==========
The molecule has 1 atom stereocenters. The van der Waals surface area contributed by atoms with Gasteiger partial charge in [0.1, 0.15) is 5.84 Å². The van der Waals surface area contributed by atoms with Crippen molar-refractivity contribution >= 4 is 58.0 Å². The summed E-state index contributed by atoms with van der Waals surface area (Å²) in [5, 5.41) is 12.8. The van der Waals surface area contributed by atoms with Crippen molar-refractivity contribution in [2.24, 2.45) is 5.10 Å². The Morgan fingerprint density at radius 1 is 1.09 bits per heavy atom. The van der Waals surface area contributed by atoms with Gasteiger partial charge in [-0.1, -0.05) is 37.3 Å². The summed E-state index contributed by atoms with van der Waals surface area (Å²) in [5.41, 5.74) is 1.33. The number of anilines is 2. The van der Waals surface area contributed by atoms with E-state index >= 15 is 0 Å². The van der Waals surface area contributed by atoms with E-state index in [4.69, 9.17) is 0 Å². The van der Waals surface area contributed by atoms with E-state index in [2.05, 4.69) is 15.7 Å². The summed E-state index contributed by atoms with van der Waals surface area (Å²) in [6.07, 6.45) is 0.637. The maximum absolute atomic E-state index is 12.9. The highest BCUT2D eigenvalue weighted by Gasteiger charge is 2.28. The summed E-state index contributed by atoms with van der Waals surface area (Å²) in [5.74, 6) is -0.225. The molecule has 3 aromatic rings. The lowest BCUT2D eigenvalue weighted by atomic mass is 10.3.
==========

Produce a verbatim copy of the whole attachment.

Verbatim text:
The molecule has 1 atom stereocenters. The van der Waals surface area contributed by atoms with Gasteiger partial charge in [0.1, 0.15) is 5.84 Å². The van der Waals surface area contributed by atoms with Crippen molar-refractivity contribution >= 4 is 58.0 Å². The summed E-state index contributed by atoms with van der Waals surface area (Å²) in [5, 5.41) is 12.8. The van der Waals surface area contributed by atoms with Crippen molar-refractivity contribution in [2.24, 2.45) is 5.10 Å². The Morgan fingerprint density at radius 1 is 1.09 bits per heavy atom. The van der Waals surface area contributed by atoms with Gasteiger partial charge in [-0.1, -0.05) is 37.3 Å². The summed E-state index contributed by atoms with van der Waals surface area (Å²) in [5.41, 5.74) is 1.33. The number of anilines is 2. The van der Waals surface area contributed by atoms with E-state index >= 15 is 0 Å². The van der Waals surface area contributed by atoms with E-state index in [4.69, 9.17) is 0 Å². The van der Waals surface area contributed by atoms with E-state index in [2.05, 4.69) is 15.7 Å². The summed E-state index contributed by atoms with van der Waals surface area (Å²) in [6.07, 6.45) is 0.637. The maximum absolute atomic E-state index is 12.9. The highest BCUT2D eigenvalue weighted by Gasteiger charge is 2.28. The summed E-state index contributed by atoms with van der Waals surface area (Å²) in [5.74, 6) is -0.225. The molecule has 3 aromatic rings. The lowest BCUT2D eigenvalue weighted by atomic mass is 10.3.